Configurations of Friday’s Body
Configurations of Friday’s Body
A Special Issue of the Nordic Journal of English Studies
Ed. by Patrick Gill and Jakub Lipski
When Daniel Defoe’s Robinson Crusoe was published in 1719, it confronted readers with a newly developed realism expressed, among other things, through the detailed description of its characters’ worlds and bodies. The connection between mind and body or physical and spiritual world was more than allegorical to eighteenth-century readers: it represented a literal and immediate correspondence, so that discourses of the body in much eighteenth-century fiction can be read as material figurations of character.
This special issue of the Nordic Journal of English Studies revisits the question of bodies and the physical materiality of characters in order to elucidate one of world literature’s most famous but also most enigmatic figures, that of Friday. Omnipresent in the Robinsonade imaginary, Friday is still to this day most frequently defined not in his own right but in opposition to Robinson: a walking, (and eventually) talking other to the castaway protagonist. By foregoing the typical approach of highlighting the evolving social, cultural and educational relationship between Robinson and Friday in favour of an approach centred around Friday’s physical materiality – his body, his movement, his space – this special issue addresses an important gap in discussions of Defoe’s classic novel and its afterlives.
The most immediately accessible but still tremendously underresearched question will be that of the causes in aid of which Friday’s body is employed as a site of signification. There are those Friday figures whose bodies function as willing helpmeets of the coloniser-castaway and those whose bodies become sites of resistance to colonial rule. This dichotomy is one that has been approached from many angles before, but as yet no concerted attempts at reading Fridays primarily through their bodies have been undertaken. Closer inspection will reveal many examples where the story is not quite so simply told, where discourse around the body may well serve to undermine dominant ideas of a paternalistically benevolent colonialism on the one hand; or where the supposed moral and intellectual inferiority of the Friday figure is belied by an ostentatious display of his physical prowess.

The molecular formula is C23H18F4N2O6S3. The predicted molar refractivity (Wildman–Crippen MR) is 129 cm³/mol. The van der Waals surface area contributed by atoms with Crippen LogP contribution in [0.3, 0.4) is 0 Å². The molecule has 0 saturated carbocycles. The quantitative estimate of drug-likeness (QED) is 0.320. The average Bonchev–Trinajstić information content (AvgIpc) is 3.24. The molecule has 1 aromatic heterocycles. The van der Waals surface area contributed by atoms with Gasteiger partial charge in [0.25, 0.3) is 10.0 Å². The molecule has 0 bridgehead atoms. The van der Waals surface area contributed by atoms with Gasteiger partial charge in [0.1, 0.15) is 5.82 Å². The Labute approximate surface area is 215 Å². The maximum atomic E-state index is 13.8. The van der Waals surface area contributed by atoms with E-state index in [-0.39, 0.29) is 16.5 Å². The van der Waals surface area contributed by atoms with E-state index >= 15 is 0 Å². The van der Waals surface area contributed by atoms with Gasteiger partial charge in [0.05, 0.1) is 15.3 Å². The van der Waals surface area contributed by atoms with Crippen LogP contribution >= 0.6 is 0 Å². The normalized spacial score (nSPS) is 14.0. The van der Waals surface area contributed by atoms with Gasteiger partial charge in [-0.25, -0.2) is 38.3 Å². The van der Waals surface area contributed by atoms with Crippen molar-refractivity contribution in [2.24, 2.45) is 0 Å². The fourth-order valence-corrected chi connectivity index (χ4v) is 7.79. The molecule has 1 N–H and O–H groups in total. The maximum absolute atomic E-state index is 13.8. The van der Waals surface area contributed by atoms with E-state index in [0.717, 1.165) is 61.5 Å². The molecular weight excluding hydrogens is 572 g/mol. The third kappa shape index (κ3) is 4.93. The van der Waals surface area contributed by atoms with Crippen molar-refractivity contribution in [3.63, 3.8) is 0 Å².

When it comes to negotiations of gender roles, the story of female castaways and female castaway-companions asks how the respective Friday figure is used in their physical dimensions to transpose what we think of as typical characteristics of Friday into another context or how they are employed to counteract those notions of what is thought of as “typical”? Discussing the Robinsonade in feminist terms is not an entirely new venture – doing so with a primary focus on the body (and on Friday’s body at that) offers new insights into the form of the Robinsonade.
Other forms of reconfigurated Fridays may result in similarly double-edged discourses: when companion figures are represented by inanimate objects and animals, how does that comment on Defoe’s use of othering, and how is that material change meant to be understood by modern audiences?
With a host of other questions up for discussion, including the difference between literary and screen representations of Friday’s body; physical representations of Friday employed in children’s versions of the Robinson story; idealised representations of Friday’s body; the scars and mutilations of Friday’s body as the site of colonialist oppression; the perceived threat of Friday’s physical presence, and the (monetary) value of Friday’s body as beast of burden and bear wrestler, this special issue offers plenty of scope for a long overdue discussion of the physical materiality of one of world literature’s most familiar yet also most enigmatic characters.
With a number of contributions already in place, we are looking for additional engagements with the topic of Friday’s body in anglophone Robinsonades across media, genres and centuries. Please submit 200-word abstracts to email@example.com and firstname.lastname@example.org by 1 April 2022. Completed essays (5,000 to 7,000 words) will be due on 1 October 2022 with a view to publication in a late 2023 issue of NJES.